The study, funded by the Institution of Occupational Safety and Health (IOSH), calls on cargo shipping companies to provide better support for workers to help prevent conditions like anxiety and depression. This includes the provision of on board amenities such as internet access, enhanced accommodation and recreational activities.

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Over 1,500 seafarers completed a questionnaire on their experiences for the research, while face-to-face interviews were conducted with a small group of seafarers, employers, maritime charities and other stakeholders.

The results show that lack of internet access, long periods away from friends and family, poor accommodation and food were among the leading causes of concern for those working at sea.

Moreover, according to Professor Helen Sampson, who led the study, there is evidence that recent-onset psychological disorders are increasing among serving seafarers, yet more than half (55%) of employers answered they had not introduced any policies or practices to address mental health for a decade.

In fact, when questioned in an interview about suffering from mental ill-health, one seafarer said:

Between pressure, workload, no days off and you are a gazillion miles away from home with limited communication, what do you think is going to happen?

...while another added:

Three months on land is nothing. You can’t see your kids grow up, you can’t see anything. You are just like an uncle coming and going

The report also mentions that the provision of free internet access would make the most significant contribution to improving the mental health and well-being of those working on board ships. Other areas for focus include better terms and conditions of work, relationships with colleagues on board, accommodation and recreation.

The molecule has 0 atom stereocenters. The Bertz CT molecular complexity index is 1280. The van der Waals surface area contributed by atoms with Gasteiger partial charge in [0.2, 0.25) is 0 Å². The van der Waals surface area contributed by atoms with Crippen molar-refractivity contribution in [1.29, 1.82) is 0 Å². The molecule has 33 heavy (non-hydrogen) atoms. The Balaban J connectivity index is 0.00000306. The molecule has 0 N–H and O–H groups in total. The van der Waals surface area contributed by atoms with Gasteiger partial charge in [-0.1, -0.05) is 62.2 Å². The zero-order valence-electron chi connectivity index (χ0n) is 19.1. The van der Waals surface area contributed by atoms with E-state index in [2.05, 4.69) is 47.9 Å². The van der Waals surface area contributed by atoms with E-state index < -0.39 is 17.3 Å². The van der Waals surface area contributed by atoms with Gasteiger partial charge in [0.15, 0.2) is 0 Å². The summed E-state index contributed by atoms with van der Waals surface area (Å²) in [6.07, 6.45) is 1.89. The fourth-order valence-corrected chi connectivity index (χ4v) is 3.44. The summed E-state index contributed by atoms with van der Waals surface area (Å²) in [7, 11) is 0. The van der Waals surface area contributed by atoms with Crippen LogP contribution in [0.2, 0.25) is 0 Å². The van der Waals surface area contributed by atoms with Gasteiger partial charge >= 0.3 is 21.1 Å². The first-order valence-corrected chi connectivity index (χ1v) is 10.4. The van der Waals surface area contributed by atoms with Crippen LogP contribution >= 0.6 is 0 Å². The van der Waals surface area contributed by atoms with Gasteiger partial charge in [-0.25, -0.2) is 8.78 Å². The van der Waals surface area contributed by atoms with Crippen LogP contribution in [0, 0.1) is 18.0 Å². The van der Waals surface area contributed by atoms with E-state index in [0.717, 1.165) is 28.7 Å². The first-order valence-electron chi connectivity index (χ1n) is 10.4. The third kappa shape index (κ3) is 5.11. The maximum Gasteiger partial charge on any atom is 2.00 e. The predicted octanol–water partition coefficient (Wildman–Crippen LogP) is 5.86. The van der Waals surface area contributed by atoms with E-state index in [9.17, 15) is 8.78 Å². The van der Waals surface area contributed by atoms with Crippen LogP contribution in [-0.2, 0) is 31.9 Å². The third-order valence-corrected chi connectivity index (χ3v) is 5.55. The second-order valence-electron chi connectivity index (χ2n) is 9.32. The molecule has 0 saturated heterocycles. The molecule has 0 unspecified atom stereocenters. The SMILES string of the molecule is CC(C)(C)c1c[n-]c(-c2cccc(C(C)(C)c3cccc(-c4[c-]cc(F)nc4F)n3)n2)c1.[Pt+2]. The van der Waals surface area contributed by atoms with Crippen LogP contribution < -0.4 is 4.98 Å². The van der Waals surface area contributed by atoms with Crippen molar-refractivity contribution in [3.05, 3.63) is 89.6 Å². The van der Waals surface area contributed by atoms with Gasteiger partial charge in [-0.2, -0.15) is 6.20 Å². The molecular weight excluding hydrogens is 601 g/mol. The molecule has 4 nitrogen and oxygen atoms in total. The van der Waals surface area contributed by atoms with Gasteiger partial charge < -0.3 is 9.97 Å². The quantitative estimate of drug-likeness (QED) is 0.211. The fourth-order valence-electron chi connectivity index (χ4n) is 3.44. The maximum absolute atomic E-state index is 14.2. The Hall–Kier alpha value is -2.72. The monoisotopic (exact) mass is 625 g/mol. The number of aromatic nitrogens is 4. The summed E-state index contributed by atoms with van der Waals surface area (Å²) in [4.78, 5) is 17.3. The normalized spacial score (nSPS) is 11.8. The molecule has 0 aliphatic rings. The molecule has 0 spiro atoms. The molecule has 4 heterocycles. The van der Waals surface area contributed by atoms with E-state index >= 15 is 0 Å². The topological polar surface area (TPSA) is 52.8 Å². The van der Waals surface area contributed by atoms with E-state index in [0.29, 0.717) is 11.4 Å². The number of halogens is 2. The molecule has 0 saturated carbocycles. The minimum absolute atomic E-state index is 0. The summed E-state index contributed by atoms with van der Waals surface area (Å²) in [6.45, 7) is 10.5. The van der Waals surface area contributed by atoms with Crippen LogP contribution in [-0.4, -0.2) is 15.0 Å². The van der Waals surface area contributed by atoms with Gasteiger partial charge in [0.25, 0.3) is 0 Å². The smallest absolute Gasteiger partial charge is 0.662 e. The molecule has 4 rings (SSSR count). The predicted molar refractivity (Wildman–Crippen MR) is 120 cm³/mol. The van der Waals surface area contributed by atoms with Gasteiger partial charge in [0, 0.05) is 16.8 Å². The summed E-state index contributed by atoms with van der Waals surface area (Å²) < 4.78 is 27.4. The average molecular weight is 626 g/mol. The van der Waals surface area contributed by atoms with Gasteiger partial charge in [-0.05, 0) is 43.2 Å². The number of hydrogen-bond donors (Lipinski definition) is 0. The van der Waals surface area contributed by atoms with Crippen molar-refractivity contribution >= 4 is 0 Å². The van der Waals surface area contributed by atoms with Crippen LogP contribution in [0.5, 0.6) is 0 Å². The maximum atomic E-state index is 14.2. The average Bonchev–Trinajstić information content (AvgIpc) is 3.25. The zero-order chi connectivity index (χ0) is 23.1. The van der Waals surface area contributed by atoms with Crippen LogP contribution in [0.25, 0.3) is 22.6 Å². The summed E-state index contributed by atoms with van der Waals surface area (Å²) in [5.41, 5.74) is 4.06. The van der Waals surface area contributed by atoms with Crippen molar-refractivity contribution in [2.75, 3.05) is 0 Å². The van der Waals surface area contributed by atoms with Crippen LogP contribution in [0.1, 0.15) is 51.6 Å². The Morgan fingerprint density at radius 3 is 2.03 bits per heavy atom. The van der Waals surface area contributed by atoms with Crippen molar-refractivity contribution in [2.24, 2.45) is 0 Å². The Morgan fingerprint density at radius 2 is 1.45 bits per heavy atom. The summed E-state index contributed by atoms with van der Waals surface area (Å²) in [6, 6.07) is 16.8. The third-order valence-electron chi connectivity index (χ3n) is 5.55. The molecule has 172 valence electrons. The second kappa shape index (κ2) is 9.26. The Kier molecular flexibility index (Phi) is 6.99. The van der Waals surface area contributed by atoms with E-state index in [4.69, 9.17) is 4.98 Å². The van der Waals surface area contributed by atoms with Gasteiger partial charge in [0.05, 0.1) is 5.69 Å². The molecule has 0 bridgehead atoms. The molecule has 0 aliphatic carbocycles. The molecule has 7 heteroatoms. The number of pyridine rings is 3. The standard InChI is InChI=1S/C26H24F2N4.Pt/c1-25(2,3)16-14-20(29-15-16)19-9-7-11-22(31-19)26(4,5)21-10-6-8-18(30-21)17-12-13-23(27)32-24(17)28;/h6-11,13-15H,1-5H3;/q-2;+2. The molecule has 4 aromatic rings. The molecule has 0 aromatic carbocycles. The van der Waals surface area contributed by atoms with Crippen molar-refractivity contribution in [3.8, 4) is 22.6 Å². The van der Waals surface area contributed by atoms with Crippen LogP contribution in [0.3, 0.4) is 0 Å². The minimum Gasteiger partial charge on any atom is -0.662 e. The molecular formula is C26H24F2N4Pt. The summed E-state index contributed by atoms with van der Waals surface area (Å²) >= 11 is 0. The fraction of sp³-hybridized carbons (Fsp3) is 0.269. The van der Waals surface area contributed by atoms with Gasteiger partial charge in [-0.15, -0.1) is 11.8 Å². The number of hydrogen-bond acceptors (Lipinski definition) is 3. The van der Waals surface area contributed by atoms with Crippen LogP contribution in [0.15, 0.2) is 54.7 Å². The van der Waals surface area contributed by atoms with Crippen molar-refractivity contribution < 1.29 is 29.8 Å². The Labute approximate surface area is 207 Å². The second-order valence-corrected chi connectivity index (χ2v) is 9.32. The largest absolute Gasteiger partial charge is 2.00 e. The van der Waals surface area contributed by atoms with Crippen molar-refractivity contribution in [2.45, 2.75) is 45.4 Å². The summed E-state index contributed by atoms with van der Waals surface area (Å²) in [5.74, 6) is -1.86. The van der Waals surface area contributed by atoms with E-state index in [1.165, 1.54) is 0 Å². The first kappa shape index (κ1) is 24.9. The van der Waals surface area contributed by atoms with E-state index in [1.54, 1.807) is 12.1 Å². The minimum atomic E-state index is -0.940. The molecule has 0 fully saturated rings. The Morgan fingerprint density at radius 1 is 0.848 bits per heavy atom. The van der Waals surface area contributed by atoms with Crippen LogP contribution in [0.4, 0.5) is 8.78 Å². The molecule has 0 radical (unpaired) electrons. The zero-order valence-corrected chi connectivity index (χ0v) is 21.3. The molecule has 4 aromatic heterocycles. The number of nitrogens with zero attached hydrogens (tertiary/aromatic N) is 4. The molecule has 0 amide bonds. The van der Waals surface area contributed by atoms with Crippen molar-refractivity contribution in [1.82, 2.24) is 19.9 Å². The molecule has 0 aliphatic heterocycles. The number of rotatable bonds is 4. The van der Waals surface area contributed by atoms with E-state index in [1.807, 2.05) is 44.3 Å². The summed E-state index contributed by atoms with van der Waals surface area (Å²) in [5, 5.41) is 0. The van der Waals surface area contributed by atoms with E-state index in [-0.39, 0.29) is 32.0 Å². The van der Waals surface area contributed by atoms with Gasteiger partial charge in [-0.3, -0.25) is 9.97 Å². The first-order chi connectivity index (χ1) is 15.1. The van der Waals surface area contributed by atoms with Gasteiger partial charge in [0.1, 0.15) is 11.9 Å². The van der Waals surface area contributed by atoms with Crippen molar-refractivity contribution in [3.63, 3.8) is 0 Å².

What is more, organisations are urged to provide self-help guidance to improve mental resilience, provide contracts that ensure balance between work and leave time, introduce and enforce anti-bullying and harassment policies, train officers on creating a positive on board atmosphere and set up confidential counselling services.

Commenting on the findings of the report, Professor Sampson, Director of Cardiff University’s Seafarers International Research Centre, based in the School of Social Sciences, said that it is vert easy for seafarers working out on the deep ocean to be invisible to those ashore. Their remoteness allows for abuse to go undetected. He explained that sometimes seafarers are subjected to bullying and harassment by superiors and colleagues on board. However many employers also mistreat seafarers by not providing decent and humane living conditions which promote good mental well-being.

More specifically, seafarers working on cargo ships experience very little happiness on board and suffer the consequences of social isolation, stressful working conditions, fatigue, and monotonous institutional environments.

Duncan Spencer, Head of Advice and Practice at IOSH, highlighted, from his perspective that:

Organisations employing remote workers need to shift their approach to follow similar standards that are being implemented in other industries. Poor leadership and culture in the organisation, excessive pressure, bullying and harassment are factors that have the potential to negatively impact on workers’ mental health and wellbeing. It is crucial that these are seriously considered and given a proportionate approach

Recommendations

So, can this problem be solved? And what can the shipping industry do to help seafarers. To assist in this effort, the report suggests the following:

  • At least one activity on-board, such as basketball, squash or swimming;
  • At least four activities from table tennis, darts, barbecues, karaoke, bingo, and card and board games;
  • A gym with at least three pieces of equipment;
  • At least two facilities from a sauna, a book and DVD library, satellite TV with cabins and a library of interactive video games;
  • Comfortable mattresses and furnishings within cabins;
  • Shore leave at every opportunity for all ranks;
  • Varied, good quality food.

See more information in the following PDF